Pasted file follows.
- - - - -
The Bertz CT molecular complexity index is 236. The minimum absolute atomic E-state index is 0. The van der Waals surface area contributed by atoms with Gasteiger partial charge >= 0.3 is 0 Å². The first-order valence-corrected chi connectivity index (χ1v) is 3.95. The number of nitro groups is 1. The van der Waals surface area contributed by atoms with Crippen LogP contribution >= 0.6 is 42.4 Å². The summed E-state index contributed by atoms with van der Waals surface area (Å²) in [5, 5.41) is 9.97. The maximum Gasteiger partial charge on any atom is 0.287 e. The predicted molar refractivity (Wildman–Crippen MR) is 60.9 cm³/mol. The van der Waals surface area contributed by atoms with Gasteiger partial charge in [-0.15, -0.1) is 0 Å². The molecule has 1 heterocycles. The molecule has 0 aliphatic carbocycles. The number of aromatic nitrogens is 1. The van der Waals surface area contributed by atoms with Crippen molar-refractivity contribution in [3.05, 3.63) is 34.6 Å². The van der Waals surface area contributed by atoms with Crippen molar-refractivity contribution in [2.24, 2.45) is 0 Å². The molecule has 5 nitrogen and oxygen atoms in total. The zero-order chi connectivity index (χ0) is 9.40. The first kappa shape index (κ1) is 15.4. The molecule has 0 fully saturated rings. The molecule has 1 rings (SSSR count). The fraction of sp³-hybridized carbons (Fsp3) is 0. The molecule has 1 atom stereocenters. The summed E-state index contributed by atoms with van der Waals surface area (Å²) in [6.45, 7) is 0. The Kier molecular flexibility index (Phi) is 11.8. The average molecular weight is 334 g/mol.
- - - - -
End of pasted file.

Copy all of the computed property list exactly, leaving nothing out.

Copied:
The Bertz CT molecular complexity index is 236. The minimum absolute atomic E-state index is 0. The van der Waals surface area contributed by atoms with Gasteiger partial charge >= 0.3 is 0 Å². The first-order valence-corrected chi connectivity index (χ1v) is 3.95. The number of nitro groups is 1. The van der Waals surface area contributed by atoms with Crippen LogP contribution >= 0.6 is 42.4 Å². The summed E-state index contributed by atoms with van der Waals surface area (Å²) in [5, 5.41) is 9.97. The maximum Gasteiger partial charge on any atom is 0.287 e. The predicted molar refractivity (Wildman–Crippen MR) is 60.9 cm³/mol. The van der Waals surface area contributed by atoms with Gasteiger partial charge in [-0.15, -0.1) is 0 Å². The molecule has 1 heterocycles. The molecule has 0 aliphatic carbocycles. The number of aromatic nitrogens is 1. The van der Waals surface area contributed by atoms with Crippen molar-refractivity contribution in [3.05, 3.63) is 34.6 Å². The van der Waals surface area contributed by atoms with Crippen molar-refractivity contribution in [2.24, 2.45) is 0 Å². The molecule has 5 nitrogen and oxygen atoms in total. The zero-order chi connectivity index (χ0) is 9.40. The first kappa shape index (κ1) is 15.4. The molecule has 0 fully saturated rings. The molecule has 1 rings (SSSR count). The fraction of sp³-hybridized carbons (Fsp3) is 0. The molecule has 1 atom stereocenters. The summed E-state index contributed by atoms with van der Waals surface area (Å²) in [6.45, 7) is 0. The Kier molecular flexibility index (Phi) is 11.8. The average molecular weight is 334 g/mol.